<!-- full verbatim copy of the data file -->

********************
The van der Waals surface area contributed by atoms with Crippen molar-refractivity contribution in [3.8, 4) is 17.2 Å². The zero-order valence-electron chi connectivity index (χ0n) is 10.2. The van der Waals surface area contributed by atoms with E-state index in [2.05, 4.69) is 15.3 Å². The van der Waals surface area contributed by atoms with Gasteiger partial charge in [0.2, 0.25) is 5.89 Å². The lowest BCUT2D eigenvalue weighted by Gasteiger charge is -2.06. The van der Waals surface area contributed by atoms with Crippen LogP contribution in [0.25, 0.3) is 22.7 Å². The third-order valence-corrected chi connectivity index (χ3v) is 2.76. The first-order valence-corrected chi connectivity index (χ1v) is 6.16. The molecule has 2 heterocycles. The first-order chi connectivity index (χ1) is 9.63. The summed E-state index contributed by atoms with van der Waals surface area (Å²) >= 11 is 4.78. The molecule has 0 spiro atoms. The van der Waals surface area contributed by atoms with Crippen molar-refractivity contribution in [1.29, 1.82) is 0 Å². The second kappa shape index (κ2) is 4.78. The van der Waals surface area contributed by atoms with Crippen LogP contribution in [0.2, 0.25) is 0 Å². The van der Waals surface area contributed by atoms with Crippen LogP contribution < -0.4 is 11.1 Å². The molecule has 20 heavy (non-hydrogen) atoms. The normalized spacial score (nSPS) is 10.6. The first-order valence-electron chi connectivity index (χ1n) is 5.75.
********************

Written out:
The van der Waals surface area contributed by atoms with Crippen molar-refractivity contribution in [3.8, 4) is 17.2 Å². The zero-order valence-electron chi connectivity index (χ0n) is 10.2. The van der Waals surface area contributed by atoms with E-state index in [2.05, 4.69) is 15.3 Å². The van der Waals surface area contributed by atoms with Gasteiger partial charge in [0.2, 0.25) is 5.89 Å². The lowest BCUT2D eigenvalue weighted by Gasteiger charge is -2.06. The van der Waals surface area contributed by atoms with Crippen LogP contribution in [0.25, 0.3) is 22.7 Å². The third-order valence-corrected chi connectivity index (χ3v) is 2.76. The first-order valence-corrected chi connectivity index (χ1v) is 6.16. The molecule has 2 heterocycles. The first-order chi connectivity index (χ1) is 9.63. The summed E-state index contributed by atoms with van der Waals surface area (Å²) >= 11 is 4.78. The molecule has 0 spiro atoms. The van der Waals surface area contributed by atoms with Crippen molar-refractivity contribution in [1.29, 1.82) is 0 Å². The second kappa shape index (κ2) is 4.78. The van der Waals surface area contributed by atoms with Crippen LogP contribution in [0.2, 0.25) is 0 Å². The van der Waals surface area contributed by atoms with Crippen LogP contribution < -0.4 is 11.1 Å². The molecule has 20 heavy (non-hydrogen) atoms. The normalized spacial score (nSPS) is 10.6. The first-order valence-electron chi connectivity index (χ1n) is 5.75.